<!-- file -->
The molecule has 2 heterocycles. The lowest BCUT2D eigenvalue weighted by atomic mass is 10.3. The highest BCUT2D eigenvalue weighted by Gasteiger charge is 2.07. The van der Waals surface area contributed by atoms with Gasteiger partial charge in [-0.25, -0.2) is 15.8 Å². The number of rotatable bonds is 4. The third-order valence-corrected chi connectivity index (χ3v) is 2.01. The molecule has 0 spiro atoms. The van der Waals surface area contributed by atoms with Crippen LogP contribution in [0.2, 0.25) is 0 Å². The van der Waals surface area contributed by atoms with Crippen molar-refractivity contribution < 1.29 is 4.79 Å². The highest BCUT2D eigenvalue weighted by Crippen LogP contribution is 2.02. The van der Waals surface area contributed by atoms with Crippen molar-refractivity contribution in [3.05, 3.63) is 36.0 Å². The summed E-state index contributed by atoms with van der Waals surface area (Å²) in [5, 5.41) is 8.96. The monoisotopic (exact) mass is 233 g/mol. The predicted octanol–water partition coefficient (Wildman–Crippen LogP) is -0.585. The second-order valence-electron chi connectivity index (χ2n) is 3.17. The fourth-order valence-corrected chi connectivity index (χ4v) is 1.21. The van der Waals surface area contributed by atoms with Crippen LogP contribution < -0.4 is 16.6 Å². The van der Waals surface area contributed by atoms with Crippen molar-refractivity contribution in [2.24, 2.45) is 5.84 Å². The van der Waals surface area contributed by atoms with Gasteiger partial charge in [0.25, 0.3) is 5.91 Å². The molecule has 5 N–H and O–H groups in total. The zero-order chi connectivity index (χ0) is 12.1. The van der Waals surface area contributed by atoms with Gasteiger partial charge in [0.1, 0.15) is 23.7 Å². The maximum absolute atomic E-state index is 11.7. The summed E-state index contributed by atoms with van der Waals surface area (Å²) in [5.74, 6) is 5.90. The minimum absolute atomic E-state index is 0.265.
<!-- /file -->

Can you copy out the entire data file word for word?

The molecule has 2 heterocycles. The lowest BCUT2D eigenvalue weighted by atomic mass is 10.3. The highest BCUT2D eigenvalue weighted by Gasteiger charge is 2.07. The van der Waals surface area contributed by atoms with Gasteiger partial charge in [-0.25, -0.2) is 15.8 Å². The number of rotatable bonds is 4. The third-order valence-corrected chi connectivity index (χ3v) is 2.01. The molecule has 0 spiro atoms. The van der Waals surface area contributed by atoms with Crippen LogP contribution in [0.2, 0.25) is 0 Å². The van der Waals surface area contributed by atoms with Crippen molar-refractivity contribution < 1.29 is 4.79 Å². The highest BCUT2D eigenvalue weighted by Crippen LogP contribution is 2.02. The van der Waals surface area contributed by atoms with Crippen molar-refractivity contribution in [3.05, 3.63) is 36.0 Å². The summed E-state index contributed by atoms with van der Waals surface area (Å²) in [5, 5.41) is 8.96. The monoisotopic (exact) mass is 233 g/mol. The predicted octanol–water partition coefficient (Wildman–Crippen LogP) is -0.585. The second-order valence-electron chi connectivity index (χ2n) is 3.17. The fourth-order valence-corrected chi connectivity index (χ4v) is 1.21. The van der Waals surface area contributed by atoms with Crippen LogP contribution < -0.4 is 16.6 Å². The van der Waals surface area contributed by atoms with Crippen molar-refractivity contribution in [2.24, 2.45) is 5.84 Å². The van der Waals surface area contributed by atoms with Gasteiger partial charge in [0.25, 0.3) is 5.91 Å². The molecule has 5 N–H and O–H groups in total. The zero-order chi connectivity index (χ0) is 12.1. The van der Waals surface area contributed by atoms with Gasteiger partial charge in [0.1, 0.15) is 23.7 Å². The maximum absolute atomic E-state index is 11.7. The summed E-state index contributed by atoms with van der Waals surface area (Å²) in [5.74, 6) is 5.90. The minimum absolute atomic E-state index is 0.265.